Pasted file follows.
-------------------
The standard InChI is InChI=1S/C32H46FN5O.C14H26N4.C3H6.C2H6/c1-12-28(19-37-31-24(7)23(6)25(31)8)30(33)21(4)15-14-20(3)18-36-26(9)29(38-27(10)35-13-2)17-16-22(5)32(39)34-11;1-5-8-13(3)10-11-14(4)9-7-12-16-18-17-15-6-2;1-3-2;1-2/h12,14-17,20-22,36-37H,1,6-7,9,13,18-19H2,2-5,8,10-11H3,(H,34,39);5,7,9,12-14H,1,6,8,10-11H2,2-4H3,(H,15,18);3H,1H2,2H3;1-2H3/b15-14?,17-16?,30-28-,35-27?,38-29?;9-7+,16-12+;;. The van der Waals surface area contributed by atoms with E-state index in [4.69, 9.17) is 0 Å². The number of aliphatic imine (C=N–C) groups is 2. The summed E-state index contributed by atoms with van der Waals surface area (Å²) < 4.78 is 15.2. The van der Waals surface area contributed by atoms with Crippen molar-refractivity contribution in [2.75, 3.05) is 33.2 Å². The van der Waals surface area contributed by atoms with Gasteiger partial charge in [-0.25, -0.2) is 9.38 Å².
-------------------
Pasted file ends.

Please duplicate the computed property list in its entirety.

The standard InChI is InChI=1S/C32H46FN5O.C14H26N4.C3H6.C2H6/c1-12-28(19-37-31-24(7)23(6)25(31)8)30(33)21(4)15-14-20(3)18-36-26(9)29(38-27(10)35-13-2)17-16-22(5)32(39)34-11;1-5-8-13(3)10-11-14(4)9-7-12-16-18-17-15-6-2;1-3-2;1-2/h12,14-17,20-22,36-37H,1,6-7,9,13,18-19H2,2-5,8,10-11H3,(H,34,39);5,7,9,12-14H,1,6,8,10-11H2,2-4H3,(H,15,18);3H,1H2,2H3;1-2H3/b15-14?,17-16?,30-28-,35-27?,38-29?;9-7+,16-12+;;. The van der Waals surface area contributed by atoms with E-state index in [4.69, 9.17) is 0 Å². The number of aliphatic imine (C=N–C) groups is 2. The summed E-state index contributed by atoms with van der Waals surface area (Å²) < 4.78 is 15.2. The van der Waals surface area contributed by atoms with Crippen molar-refractivity contribution in [2.75, 3.05) is 33.2 Å². The van der Waals surface area contributed by atoms with Gasteiger partial charge in [-0.25, -0.2) is 9.38 Å².